How to erode people’s trust during a pandemic
© government handout/picture-alliance/AA
No masks: President Samia Suluhu Hassan holding her first Cabinet meeting.
On 17 March, Tanzania’s president, John Pombe Magufuli was officially pronounced dead. For two weeks, people had been speculating about his health and whereabouts. He was known for his outright denial of the threat of Covid-19. Many now suspect that he died of the disease, though the official explanation is a heart problem. For some time, he had not appeared in public life anymore.
Last year, the same scenario affected Tanzania’s neighbouring country Burundi. President Pierre Nkurunziza suddenly died in June, and the government declared that the reason was cardiac arrest. However, the belief that coronavirus was the real reason is wide spread. Like Magufuli, the Burundian leader had played down the pandemic.
Under Magufuli, Tanzania defied global guidelines. It did not impose rules on wearing masks and social distancing. There was no lockdown moreover. In June, Magufuli declared Covid-19 defeated. His government stopped publishing infection data daily. People were thus left completely in the dark, because Magufuli’s government had made publishing unofficial statistics a criminal offence in 2015.
In spite of Magufuli’s pandemic denial, many Tanzanians are aware of the disease spreading. They do not have reliable data, but it is obvious that many people were falling sick. One does not need an official death count to understand that Covid-19 is killing people.
The advice of Magufuli, a devout Catholic, was to pray. However, even the Catholic clergy has been telling the faithful for some time to take more worldly precautions, including using masks and keeping a distance from others.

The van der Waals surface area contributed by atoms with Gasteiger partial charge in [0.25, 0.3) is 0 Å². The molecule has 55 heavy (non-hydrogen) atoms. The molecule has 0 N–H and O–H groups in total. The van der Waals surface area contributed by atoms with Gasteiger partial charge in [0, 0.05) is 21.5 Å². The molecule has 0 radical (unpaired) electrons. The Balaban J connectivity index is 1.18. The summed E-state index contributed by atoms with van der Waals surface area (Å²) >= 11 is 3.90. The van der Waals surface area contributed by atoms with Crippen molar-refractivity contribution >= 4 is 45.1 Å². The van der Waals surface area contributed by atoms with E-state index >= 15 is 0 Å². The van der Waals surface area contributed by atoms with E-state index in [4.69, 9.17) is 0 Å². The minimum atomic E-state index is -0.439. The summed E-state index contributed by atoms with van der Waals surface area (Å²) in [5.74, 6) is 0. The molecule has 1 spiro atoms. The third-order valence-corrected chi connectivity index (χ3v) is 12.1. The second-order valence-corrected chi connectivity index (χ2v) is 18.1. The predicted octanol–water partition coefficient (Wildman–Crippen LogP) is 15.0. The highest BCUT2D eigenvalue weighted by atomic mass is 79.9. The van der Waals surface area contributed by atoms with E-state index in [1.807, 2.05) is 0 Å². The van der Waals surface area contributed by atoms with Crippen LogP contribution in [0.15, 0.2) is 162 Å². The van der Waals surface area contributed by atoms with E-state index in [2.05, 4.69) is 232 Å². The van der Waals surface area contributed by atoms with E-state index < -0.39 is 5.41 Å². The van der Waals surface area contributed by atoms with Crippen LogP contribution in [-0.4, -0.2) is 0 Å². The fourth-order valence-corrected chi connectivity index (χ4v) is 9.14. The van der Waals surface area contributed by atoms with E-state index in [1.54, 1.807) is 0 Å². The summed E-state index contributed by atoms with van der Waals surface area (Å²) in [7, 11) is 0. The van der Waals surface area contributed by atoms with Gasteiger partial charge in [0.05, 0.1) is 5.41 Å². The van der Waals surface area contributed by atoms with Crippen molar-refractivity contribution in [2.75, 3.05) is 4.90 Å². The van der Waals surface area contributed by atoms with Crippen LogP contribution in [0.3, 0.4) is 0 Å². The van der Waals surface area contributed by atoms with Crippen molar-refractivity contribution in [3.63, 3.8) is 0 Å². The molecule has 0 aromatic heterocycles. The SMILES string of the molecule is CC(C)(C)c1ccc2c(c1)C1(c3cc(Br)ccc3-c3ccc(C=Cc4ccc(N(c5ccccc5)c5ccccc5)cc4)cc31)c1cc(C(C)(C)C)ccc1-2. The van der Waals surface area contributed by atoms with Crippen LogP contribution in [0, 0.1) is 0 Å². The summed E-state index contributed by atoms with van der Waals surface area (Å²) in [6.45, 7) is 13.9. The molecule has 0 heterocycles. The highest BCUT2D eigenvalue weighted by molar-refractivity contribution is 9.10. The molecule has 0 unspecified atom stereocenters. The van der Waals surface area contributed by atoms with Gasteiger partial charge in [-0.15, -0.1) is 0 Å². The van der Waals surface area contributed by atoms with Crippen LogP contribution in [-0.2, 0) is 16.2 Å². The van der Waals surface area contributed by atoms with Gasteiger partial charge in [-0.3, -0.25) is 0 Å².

The first signs are not promising
It now remains to be seen if the new president, Samia Suluhu Hassan, will change the country’s approach to the pandemic. The first signs are not promising. The official photo of her holding her first Cabinet meeting showed no one wearing a mask in a closed room.
Other East African countries have complied with global efforts against Covid19. From the onset, the governments in Rwanda, Uganda and Kenya put in place stringent conditions to curb the spread of the virus. When Magufuli was sworn in for a second term in December last year, Ugandan President Yoweri Museveni flew to Tanzania to attend the event. The photos were striking. The members of the Ugandan delegation wore masks while the Tanzanian counterparts did not.
Vaccination against Covid-19 is slowly kicking off in East Africa. So far, the governments of Tanzania and Burundi, however, have not shown an interest in vaccines, claiming that they do not have a Covid-19 crisis. Perhaps the death of a second East African president will make a difference. What is sure is that many people are losing faith in their governments – if they had any faith in them to begin with. Denying obvious realities simply does not inspire trust, but gives rise to rumours. Transparency might help.
Ronald Ssegujja Ssekandi is from Uganda and studies development management at Ruhr University Bochum. The masters’ programme is part of AGEP, the German Association of Post-Graduate Programmes with Special Relevance to Developing Countries. He is currently an intern with D+C/E+Z.